The Water Hut is a sculpture in its own right which could act as a focal point or secret shelter in a garden. With it, Rayner brings water into the garden - like a Persian, Ottoman, or Moorish paradise garden, with a pool and fountain of pure water on which to reflect. It provides an integral and innovate sensory experience and gives a sophisticated spin on the idea of the hut at the bottom of the garden, a whimsical historical folly with an updated, playful but sybaritic and luxurious twist. The hut’s shape is reminiscent of a romantic, simple, modern minaret or European folly, and has the simplicity and characteristics of an agricultural silo in miniature or a traditional cylindrical dovecote, creating a playful allusion of historical and geographical interpretations and associations.
The Water Hut can be both glamorous and contemplative. An inspiring place - and to suit the mood – it can act as a secret cocoon - an intimate, quiet space for solitude or companionship; or if the mood takes, it can become a lively and sophisticated party den. At night it takes on a different quality and atmosphere, whether lit by the moon or artificially, the light enhances the natural fire-colour of the copper to create an intoxicating space.
During the day, from the inside, the dappled light shines through the pierced and mottled sides which have the organic texture of the trunk of a tree. These small holes allow air to flow through the structure like a traditional Indian jali (perforated or latticed screen) or the middle-eastern latticework on the windows of a mashrabiya (a projecting oriel window enclosed with carved wood latticework). The mashrabiya is understood as a place for drinking or absorbing, or a place from which to overlook or to observe – and the Water Hut lends itself superbly to all of these concepts and activities.
The Water Hut is a raised, copper cylindrical structure, with a domed roof and an open entrance. It has room for seating inside. It sits in a pool of water and is cleverly engineered to have water trickling down its sides. Either side of the entrance, the walls of the hut are pierced giving an organic, mottled and dappled effect so that small shafts of light fleck the inside of the structure; it allows for the sensual effect of the movement of the water to be felt inside the hut, as if the inhabitant is sitting in a gentle waterfall (without getting wet); the side opposite the entrance is a sheet of copper, beautifully burnished and polished to reflect the light. The colours of the beautiful material enrich, merge and blend with the garden setting as the flame-like swirls, shadows and reflections from the copper glow in the light and the external stippled façade fades, in time, to a green-grey hue.
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About the Artist
Giles Rayner has been creating water sculptures and structures for over twenty years. He received a degree in Fine Art and Sculpture at the University of Kingston and while he was still studying for his degree (which he completed in 2002), he had his first piece exhibited at the Chelsea Flower Show in 2000. Since then his work has been annually displayed at the Flower Show and included in award winning gardens for renowned garden designers such as Penelope Hobhouse and Xa Tollemache. Penelope Hobhouse has one of his pieces in her own garden.
Rayner’s designs have been installed throughout the world. In Britain his work enhances the grounds of country houses such as the Savil Garden in Windsor Great Park; East Ruston Old Vicarage; the Rose Garden at Elton Hall, Cambridgeshire; Castle Hill, Devon; Canonteign, Devon; Kirtling Hall, Cambridgeshire; Corsock House, Castle Douglas, Dumfries; and Burton Agnes Hall, Yorkshire. Overseas perhaps Rayner’s most famous (and largest) project was Arches, a monumental water sculpture that he created for the gardens of the Royal Opera House in Muscat, Oman; other work may be seen at the Wesleyan University in Illinois, Long Island, Thailand, Sri Lanka and Sweden.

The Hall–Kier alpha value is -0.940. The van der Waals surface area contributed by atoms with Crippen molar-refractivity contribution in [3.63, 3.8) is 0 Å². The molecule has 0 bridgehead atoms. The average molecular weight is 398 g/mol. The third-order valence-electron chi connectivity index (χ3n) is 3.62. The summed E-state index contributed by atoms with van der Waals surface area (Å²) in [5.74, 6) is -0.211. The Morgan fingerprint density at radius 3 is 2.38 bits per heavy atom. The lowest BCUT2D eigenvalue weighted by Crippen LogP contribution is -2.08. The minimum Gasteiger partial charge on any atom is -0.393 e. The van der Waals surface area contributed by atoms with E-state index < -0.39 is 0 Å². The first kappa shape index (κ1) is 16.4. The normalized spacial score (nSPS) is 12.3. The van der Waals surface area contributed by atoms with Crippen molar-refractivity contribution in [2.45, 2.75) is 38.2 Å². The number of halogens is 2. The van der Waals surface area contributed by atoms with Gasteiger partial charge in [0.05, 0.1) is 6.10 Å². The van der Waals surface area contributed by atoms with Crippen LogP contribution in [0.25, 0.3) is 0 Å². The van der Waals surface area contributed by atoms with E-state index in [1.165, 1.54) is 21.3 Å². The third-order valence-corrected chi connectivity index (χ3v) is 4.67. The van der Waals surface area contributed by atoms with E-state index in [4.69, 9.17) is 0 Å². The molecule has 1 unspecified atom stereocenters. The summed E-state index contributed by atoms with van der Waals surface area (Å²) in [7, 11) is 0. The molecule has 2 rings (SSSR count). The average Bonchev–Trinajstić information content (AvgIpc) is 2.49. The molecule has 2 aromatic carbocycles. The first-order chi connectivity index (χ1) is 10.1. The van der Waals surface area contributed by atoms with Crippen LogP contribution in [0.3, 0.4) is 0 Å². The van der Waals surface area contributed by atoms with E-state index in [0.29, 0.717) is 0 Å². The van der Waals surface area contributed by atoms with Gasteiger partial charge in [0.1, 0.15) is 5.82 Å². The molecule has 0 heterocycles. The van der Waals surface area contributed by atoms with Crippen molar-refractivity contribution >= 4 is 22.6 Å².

Rayner’s work is innovative and experimental. He combines time-honoured skills with modern and cutting-edge creativity and interpretation. Whether he gets his inspiration from the natural world (in geometric designs or creations incorporating the fibonacci sequence) or historical or architectural influences, (and often a symbiosis of all three), his work can complement an historic, traditional landscape, a rural or urban haven or a contemporary, state-of-the-art environment. Rayner’s strong passion for the outdoors and deep perception of the external landscape is fundamental to his design philosophy and his aim is always to create original, timeless art that enhances the space in which it sits.
Rayner innately understands the materials with which he works, both metal and the (sometimes unexpected and often mesmerising) flow and fall of water. He works in copper, stainless steel and bronze and both manipulates and works with the energy of water and the beautiful aesthetic of still water and water in motion. Water is a fundamental element in the landscape and is seen in many cultures (and for many centuries) as an essential aspect and integral part of the landscape and garden, serving sensory functions and invoking sensuous response. In Rayner’s hands, the two elements of metal and water create a vital synergy and the atmosphere and visual effects created by his works of art change depending on the light, season, time of day or night or angle viewed from. They can be bewitching and intriguing at night, taking on their own mysterious sensitivity; playful during the day; the water can freeze and create a magical, natural sculpture alongside its metal counterpart; a spray of water can create a halo effect in a hazy light and the reflection of the structure in the water adds another dimension of creativity and visual response. Rayner’s work can be both exciting and dramatic and peaceful, subtle, and elusively mysterious.